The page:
Question: I was a big Lost in Space fan as a kid. Watching reruns, I realized there was a big difference between the evil Dr. Smith from the first episodes and the funny Dr. Smith who came along later. What was the deal with that?
Answer: Elementary, you lugubrious lump... you pusillanimous pinhead! (Sorry, my inner Smith got the best of me there, Kevin.)
The simple answer is the one behind so many developments on your favorite shows, both old and new: ratings. As the story goes, actor Jonathan Harris, who played the no-good doctor, and the powers-that-be behind the show, one of many from legendary producer Irwin Allen, realized early on that the truly evil Dr. Smith would wear thin in no time. So although the character was merely sinister when the series launched on CBS in September 1965 — it was his sabotage that got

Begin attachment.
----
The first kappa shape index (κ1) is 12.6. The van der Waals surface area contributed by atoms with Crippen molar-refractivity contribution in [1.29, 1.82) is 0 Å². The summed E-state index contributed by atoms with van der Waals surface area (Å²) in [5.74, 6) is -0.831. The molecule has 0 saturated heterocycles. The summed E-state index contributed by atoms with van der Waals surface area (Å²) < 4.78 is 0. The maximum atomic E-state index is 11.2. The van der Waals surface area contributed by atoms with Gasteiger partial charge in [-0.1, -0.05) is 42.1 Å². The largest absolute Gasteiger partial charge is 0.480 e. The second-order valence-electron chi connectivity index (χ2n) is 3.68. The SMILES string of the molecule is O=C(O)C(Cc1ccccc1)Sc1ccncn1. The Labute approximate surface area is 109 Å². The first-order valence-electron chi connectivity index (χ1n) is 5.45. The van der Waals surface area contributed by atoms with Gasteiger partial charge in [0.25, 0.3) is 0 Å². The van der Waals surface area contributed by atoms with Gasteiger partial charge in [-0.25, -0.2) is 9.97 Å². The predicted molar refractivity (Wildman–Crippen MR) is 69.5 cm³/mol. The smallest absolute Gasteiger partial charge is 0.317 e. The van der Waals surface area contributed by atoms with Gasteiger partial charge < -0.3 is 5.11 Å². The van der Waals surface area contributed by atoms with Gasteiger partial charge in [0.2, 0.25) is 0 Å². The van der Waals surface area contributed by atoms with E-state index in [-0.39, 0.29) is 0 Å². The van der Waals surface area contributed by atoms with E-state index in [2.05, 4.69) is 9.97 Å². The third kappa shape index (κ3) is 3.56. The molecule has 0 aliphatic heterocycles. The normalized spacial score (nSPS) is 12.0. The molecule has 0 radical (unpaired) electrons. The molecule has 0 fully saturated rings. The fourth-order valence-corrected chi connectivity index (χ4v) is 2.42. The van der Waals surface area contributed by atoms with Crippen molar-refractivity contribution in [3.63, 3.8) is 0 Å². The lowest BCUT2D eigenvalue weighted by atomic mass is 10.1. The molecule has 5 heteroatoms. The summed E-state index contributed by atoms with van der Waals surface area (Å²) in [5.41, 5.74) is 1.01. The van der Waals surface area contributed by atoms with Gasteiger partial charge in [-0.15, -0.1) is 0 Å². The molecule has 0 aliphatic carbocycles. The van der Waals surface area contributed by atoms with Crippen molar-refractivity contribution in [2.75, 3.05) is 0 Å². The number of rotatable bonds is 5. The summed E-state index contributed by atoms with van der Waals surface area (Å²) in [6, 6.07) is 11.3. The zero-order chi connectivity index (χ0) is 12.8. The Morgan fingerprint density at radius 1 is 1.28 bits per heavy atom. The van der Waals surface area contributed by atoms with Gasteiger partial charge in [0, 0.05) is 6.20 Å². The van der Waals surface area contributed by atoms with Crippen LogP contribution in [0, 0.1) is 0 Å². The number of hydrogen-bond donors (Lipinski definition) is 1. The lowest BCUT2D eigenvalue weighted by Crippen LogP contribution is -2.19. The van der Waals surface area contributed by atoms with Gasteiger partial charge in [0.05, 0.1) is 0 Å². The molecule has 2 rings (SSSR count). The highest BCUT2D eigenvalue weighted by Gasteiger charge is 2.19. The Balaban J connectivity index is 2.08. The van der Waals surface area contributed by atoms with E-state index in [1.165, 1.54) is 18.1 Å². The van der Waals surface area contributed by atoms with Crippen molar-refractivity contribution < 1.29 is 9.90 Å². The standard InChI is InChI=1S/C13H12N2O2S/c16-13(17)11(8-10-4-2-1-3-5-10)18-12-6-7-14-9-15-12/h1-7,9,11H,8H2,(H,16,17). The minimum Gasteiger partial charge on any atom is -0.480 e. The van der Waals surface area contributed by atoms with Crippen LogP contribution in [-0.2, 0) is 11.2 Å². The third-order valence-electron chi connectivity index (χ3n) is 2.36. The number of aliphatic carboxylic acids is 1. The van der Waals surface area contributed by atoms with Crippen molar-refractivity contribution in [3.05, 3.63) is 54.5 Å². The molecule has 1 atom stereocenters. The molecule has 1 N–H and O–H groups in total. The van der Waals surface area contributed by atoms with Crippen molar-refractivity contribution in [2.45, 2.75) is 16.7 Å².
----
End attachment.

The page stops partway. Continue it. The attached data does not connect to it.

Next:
Question: A recent episode of The Night Stalker had a scene of a boy sitting on a chair in front of a TV watching cartoons and it reminded me of a similar scene from a movie. I think it was a girl sitting in front of a TV watching cartoons, in a creepy house, and when they showed the front of her, she had no mouth. But I can't recall the movie; it may have had several stories in it, but I'm not sure. Can you help?
Answer: I can. You're remembering the "It's a Good Life" segment of Twilight Zone — The Movie (1983). Adapted from a classic episode of the original Twilight Zone TV series and directed by Joe Dante, it revolves around a small boy (Billy Mumy in the original TV episode, Jeremy Licht in the movie